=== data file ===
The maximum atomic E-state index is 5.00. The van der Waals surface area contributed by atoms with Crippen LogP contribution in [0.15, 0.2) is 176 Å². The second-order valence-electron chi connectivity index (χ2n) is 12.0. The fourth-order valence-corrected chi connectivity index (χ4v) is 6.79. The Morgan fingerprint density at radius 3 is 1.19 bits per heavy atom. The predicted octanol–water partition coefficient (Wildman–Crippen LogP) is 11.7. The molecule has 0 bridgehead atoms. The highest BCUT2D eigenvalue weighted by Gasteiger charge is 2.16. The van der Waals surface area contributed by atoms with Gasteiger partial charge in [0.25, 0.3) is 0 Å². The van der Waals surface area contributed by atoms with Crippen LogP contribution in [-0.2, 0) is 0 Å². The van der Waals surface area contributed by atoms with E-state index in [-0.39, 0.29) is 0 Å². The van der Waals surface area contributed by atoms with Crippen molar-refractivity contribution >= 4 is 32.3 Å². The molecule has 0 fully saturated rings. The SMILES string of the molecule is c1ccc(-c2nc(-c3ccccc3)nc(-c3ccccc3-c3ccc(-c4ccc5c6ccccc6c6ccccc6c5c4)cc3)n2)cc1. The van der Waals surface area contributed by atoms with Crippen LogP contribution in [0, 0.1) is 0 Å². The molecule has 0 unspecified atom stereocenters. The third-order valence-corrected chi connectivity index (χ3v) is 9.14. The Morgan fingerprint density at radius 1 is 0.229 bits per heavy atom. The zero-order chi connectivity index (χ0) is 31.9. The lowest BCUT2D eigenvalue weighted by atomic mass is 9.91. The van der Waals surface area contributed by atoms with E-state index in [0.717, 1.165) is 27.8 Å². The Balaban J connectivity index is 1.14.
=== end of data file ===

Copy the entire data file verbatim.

The maximum atomic E-state index is 5.00. The van der Waals surface area contributed by atoms with Crippen LogP contribution in [0.15, 0.2) is 176 Å². The second-order valence-electron chi connectivity index (χ2n) is 12.0. The fourth-order valence-corrected chi connectivity index (χ4v) is 6.79. The Morgan fingerprint density at radius 3 is 1.19 bits per heavy atom. The predicted octanol–water partition coefficient (Wildman–Crippen LogP) is 11.7. The molecule has 0 bridgehead atoms. The highest BCUT2D eigenvalue weighted by Gasteiger charge is 2.16. The van der Waals surface area contributed by atoms with Gasteiger partial charge in [0.25, 0.3) is 0 Å². The van der Waals surface area contributed by atoms with Crippen LogP contribution in [-0.2, 0) is 0 Å². The van der Waals surface area contributed by atoms with E-state index in [-0.39, 0.29) is 0 Å². The van der Waals surface area contributed by atoms with Crippen molar-refractivity contribution >= 4 is 32.3 Å². The molecule has 0 fully saturated rings. The SMILES string of the molecule is c1ccc(-c2nc(-c3ccccc3)nc(-c3ccccc3-c3ccc(-c4ccc5c6ccccc6c6ccccc6c5c4)cc3)n2)cc1. The van der Waals surface area contributed by atoms with Crippen LogP contribution in [0, 0.1) is 0 Å². The molecule has 0 unspecified atom stereocenters. The third-order valence-corrected chi connectivity index (χ3v) is 9.14. The Morgan fingerprint density at radius 1 is 0.229 bits per heavy atom. The zero-order chi connectivity index (χ0) is 31.9. The lowest BCUT2D eigenvalue weighted by atomic mass is 9.91. The van der Waals surface area contributed by atoms with E-state index in [0.717, 1.165) is 27.8 Å². The Balaban J connectivity index is 1.14.